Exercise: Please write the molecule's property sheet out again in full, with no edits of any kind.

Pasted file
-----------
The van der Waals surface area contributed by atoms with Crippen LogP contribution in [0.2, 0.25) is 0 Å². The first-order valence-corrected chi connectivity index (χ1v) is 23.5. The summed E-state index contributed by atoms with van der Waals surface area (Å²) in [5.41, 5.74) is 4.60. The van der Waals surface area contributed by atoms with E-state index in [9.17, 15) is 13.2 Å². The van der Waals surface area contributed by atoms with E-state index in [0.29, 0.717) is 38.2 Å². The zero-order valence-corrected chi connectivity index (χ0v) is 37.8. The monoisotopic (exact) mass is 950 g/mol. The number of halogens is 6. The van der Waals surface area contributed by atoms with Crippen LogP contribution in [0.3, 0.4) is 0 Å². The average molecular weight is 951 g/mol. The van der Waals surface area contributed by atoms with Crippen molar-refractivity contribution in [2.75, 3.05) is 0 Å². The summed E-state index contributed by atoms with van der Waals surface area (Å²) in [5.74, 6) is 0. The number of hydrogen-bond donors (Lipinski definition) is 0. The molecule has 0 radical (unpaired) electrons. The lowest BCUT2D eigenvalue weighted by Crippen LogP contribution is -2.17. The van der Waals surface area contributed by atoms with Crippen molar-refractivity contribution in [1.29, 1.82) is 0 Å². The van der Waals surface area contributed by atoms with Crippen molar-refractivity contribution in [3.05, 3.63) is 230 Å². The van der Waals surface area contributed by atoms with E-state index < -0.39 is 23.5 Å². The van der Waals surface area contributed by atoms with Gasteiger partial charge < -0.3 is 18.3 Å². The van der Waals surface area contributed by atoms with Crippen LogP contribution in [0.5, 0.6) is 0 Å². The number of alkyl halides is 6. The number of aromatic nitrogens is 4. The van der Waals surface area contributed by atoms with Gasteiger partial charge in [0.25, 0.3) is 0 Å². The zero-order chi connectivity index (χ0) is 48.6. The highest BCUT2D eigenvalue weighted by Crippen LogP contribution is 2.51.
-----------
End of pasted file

The van der Waals surface area contributed by atoms with Crippen LogP contribution in [0.2, 0.25) is 0 Å². The first-order valence-corrected chi connectivity index (χ1v) is 23.5. The summed E-state index contributed by atoms with van der Waals surface area (Å²) in [5.41, 5.74) is 4.60. The van der Waals surface area contributed by atoms with E-state index in [9.17, 15) is 13.2 Å². The van der Waals surface area contributed by atoms with E-state index in [0.29, 0.717) is 38.2 Å². The zero-order valence-corrected chi connectivity index (χ0v) is 37.8. The monoisotopic (exact) mass is 950 g/mol. The number of halogens is 6. The van der Waals surface area contributed by atoms with Crippen LogP contribution in [0.3, 0.4) is 0 Å². The average molecular weight is 951 g/mol. The van der Waals surface area contributed by atoms with Crippen molar-refractivity contribution in [2.75, 3.05) is 0 Å². The summed E-state index contributed by atoms with van der Waals surface area (Å²) in [5.74, 6) is 0. The number of hydrogen-bond donors (Lipinski definition) is 0. The molecule has 0 radical (unpaired) electrons. The lowest BCUT2D eigenvalue weighted by Crippen LogP contribution is -2.17. The van der Waals surface area contributed by atoms with Crippen molar-refractivity contribution in [1.29, 1.82) is 0 Å². The van der Waals surface area contributed by atoms with Crippen molar-refractivity contribution in [3.05, 3.63) is 230 Å². The van der Waals surface area contributed by atoms with E-state index < -0.39 is 23.5 Å². The van der Waals surface area contributed by atoms with Gasteiger partial charge < -0.3 is 18.3 Å². The van der Waals surface area contributed by atoms with Crippen LogP contribution in [0.5, 0.6) is 0 Å². The number of alkyl halides is 6. The number of aromatic nitrogens is 4. The van der Waals surface area contributed by atoms with Gasteiger partial charge in [0.25, 0.3) is 0 Å². The zero-order chi connectivity index (χ0) is 48.6. The highest BCUT2D eigenvalue weighted by Crippen LogP contribution is 2.51.